An examination of the acting resumes of Meaghan Rath and Aaron Abrams – stars of the new Roku Channel series “Children Ruin Everything” – would lead to the logical assumption both lean toward dramatic acting. Rath’s credits range from the supernatural “Being Human” to the police drama “Hawaii 5-0.” You don’t get more dramatic when it comes to the past work by Abrams than “Hannibal” and “Blindspot.”

Despite these big dramatic roles, Rath and Abrams are starring in a family comedy that takes a very honest look at parenting. Astrid (Rath) and James (Abrams) love their two extremely active young children but they also find themselves longing for the days when date night didn’t mean hiring a babysitter.

“Children Ruin Everything” explores the funny and varied ways kids can tear down your life and, if you’re lucky, replace it with something you have to admit is pretty okay, too. It is set to launch May 13 on the streaming service.

Both actors say casting them in the comedy makes sense even if you were to only look at their dramatic acting pasts. Abrams points out that even on a deeply dramatic show like “Blindspot,” his character often brought some humor.

“I haven’t had that much chance to do comedy but on these serious shows, like ‘Blindspot’ and ‘Hannibal,’ I was sort of the levity. In ‘Blindspot,’ from episode to episode, I went from being the most serious to the most ridiculous, which is always such a treat.”

Abrams points out that he tends to get cast as the bad guy who is looking to “burn down the world.” That’s why he is so happy with being on this comedy because it finally gives him the opportunity to play a role that is closer to who he really is.

Not only has “Children Ruin Everything” given Abrams a huge opportunity to be funny, it has given him his first chance to work on a production with young children. Because of strict rules on how much time youngsters can work, the adults have to be on their top acting game in every scene.

Rath has tried to bounce between comedy and drama. She, like Abrams, is certain that even on very serious productions, her character brought lighter moments. That was even the case in “Being Human” where she played a ghost who shared a home with a vampire and a werewolf.

“Often times in a drama, I am the levity a little bit,” Rath says. “In ‘Being Human,’ Sally was the lighter character in that show in spirit. No pun intended.”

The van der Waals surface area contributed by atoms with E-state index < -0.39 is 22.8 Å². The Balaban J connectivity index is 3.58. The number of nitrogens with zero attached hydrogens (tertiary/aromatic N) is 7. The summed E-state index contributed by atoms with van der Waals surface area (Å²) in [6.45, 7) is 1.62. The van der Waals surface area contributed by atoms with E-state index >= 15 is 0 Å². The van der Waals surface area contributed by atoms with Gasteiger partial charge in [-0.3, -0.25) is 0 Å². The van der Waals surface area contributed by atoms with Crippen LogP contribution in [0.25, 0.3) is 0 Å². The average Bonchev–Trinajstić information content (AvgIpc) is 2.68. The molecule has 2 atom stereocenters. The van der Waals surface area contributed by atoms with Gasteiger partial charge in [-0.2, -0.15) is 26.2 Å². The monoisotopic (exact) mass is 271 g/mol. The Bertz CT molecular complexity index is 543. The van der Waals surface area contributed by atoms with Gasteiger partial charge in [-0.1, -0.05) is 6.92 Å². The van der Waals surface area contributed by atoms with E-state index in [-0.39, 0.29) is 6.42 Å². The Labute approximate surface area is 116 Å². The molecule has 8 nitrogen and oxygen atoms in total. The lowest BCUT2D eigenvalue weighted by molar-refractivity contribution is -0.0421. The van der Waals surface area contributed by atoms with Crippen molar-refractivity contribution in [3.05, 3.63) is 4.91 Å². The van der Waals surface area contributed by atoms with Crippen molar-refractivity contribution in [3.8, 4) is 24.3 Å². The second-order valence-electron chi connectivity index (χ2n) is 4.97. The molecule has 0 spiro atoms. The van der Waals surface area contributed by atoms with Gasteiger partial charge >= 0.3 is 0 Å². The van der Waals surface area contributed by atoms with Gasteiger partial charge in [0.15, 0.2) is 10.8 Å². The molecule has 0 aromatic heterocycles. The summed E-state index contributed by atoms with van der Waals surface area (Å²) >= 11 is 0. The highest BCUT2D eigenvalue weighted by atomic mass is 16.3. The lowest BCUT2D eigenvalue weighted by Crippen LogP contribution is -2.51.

Intended or not, the pun makes Abrams double over with laughter. The two actors take a moment to discuss her joke between bouts of laughing. Abrams pokes fun at Rath saying she talks about how good she is at comedy and then she makes such a bad joke.

This interaction reflects the way the stars of “Children Ruin Everything” are on screen. Despite never working together before this series, the pair have the kind of natural on-screen chemistry that makes them very believable as a married couple.

Abrams immediately points to the writing for making their characters come across so natural. The series is the creation of Kurt Smeaton – the man behind the Emmy-winning “Schitt’s Creek.”

“We get asked a lot if there is a lot of improvisation in this show and there isn’t. It is just written so beautifully and that’s because of Kurt Smeaton,” Abrams says. “It also comes from working with Meaghan because we love working together.”

That chemistry came quickly and naturally as there was no opportunity to rehearse or hang out before filming started due to the pandemic. Abrams says it was just a situation of “fingers cross it.”

The weird turn of phrase makes Rath laugh loudly and tease Abrams.

The connection with her co-star came quickly. And, Rath didn’t have to go far to do research on parenting as she was pregnant with her first child during the filming of the first season. She’s dealing with issues on the TV show that she soon will have to face in her own life.

“My baby is 8 months old and at that stage, everything seems like an eternity. Even looking ahead to two years seems like I have a lifetime before then,” Rath says. “But, just up to this eight months I have been shocked by the accuracy of some things in the show so it makes me fear the future, I guess.

“But, I don’t think anything prepares you for what’s to come.”

At least both actors are prepared to know what happens after the first season of “Children Ruin Everything.” It is making its debut on The Roku Channel in the U.S. but the first season of the eight-episode series has already aired in Canada. Production of the 16-episode second season is currently underway.